International astronomy association chooses Texas A&M as 40th member


Texas A&M University has been selected for membership in the Association of Universities for Research in Astronomy Inc. (AURA), the prestigious international organization dedicated to the advancement of astronomy and related sciences.

Texas A&M has been admitted for a three-year term through June 30, 2017 as the 40th United States member of the global consortium founded in 1957 with the encouragement of the National Science Foundation to create astronomical observing facilities and to make them available to all qualified researchers from U.S. institutions and universities on the basis of scientific merit.

University Distinguished Professor of Physics and Astronomy Nicholas B. Suntzeff spent 20 years at one such facility, the U.S. National Optical Astronomy Observatory (NOAO)/Cerro Tololo Inter-American Observatory in La Serena, Chile, prior to coming to Texas A&M in 2006 as director of the Texas A&M astronomy program. Suntzeff, who will serve as Texas A&M’s designated AURA representative, says he has watched the consortium progress with time to include the most important astronomy research institutions in the country and also play a significant role in its related policy decisions.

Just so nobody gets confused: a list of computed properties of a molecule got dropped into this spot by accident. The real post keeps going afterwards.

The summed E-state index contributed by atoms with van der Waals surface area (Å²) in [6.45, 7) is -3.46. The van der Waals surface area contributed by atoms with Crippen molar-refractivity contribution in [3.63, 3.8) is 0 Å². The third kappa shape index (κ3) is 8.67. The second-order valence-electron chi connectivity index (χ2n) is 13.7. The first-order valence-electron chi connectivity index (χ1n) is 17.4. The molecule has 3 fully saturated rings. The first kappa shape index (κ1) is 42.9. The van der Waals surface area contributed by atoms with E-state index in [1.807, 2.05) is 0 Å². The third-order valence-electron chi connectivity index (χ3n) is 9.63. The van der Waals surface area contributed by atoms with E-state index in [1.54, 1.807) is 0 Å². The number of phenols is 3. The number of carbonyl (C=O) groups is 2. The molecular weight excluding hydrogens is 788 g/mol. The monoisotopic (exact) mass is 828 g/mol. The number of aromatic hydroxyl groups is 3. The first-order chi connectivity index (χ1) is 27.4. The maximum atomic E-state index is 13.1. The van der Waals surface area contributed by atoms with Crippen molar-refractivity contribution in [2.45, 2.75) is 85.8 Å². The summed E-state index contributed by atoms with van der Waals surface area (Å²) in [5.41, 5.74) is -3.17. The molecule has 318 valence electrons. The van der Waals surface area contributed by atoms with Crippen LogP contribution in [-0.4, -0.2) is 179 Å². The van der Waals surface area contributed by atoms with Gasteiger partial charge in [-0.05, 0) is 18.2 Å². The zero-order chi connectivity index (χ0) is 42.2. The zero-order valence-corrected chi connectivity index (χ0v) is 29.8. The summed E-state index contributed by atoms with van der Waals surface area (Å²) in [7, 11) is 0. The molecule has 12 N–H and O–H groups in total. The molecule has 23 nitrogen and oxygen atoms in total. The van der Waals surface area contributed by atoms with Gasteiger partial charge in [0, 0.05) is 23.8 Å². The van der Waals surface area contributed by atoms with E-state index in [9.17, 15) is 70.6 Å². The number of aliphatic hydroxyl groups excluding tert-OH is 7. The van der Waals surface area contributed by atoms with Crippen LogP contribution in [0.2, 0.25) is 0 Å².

“AURA has evolved from an organization that runs the National Optical Astronomy Observatory, Gemini Observatory, National Solar Observatory and the Space Telescope Science Institute, to an organization that has become the de facto voice for United States astronomy, outside of the American Astronomical Society,” Suntzeff said. “Having a seat at their table is a step toward Texas A&M having a stronger voice in U.S. astronomical policy issues.”

For Texas A&M, the move marks another important milestone in a veritable scientific renaissance that began in 2002 with 1940 Texas A&M distinguished petroleum engineering graduate George P. Mitchell’s $1 million gift to establish the George P. and Cynthia Woods Mitchell Institute for Fundamental Physics and Astronomy. Thirteen years, more than $88 million and two new buildings later, Texas A&M boasts a well-respected astronomy program built on strong research, innovative teaching and state-of-the-art instrumentation construction.

AURA officials specifically cited the Texas A&M program’s strength and commitment to the future as primary factors in reaching their decision.

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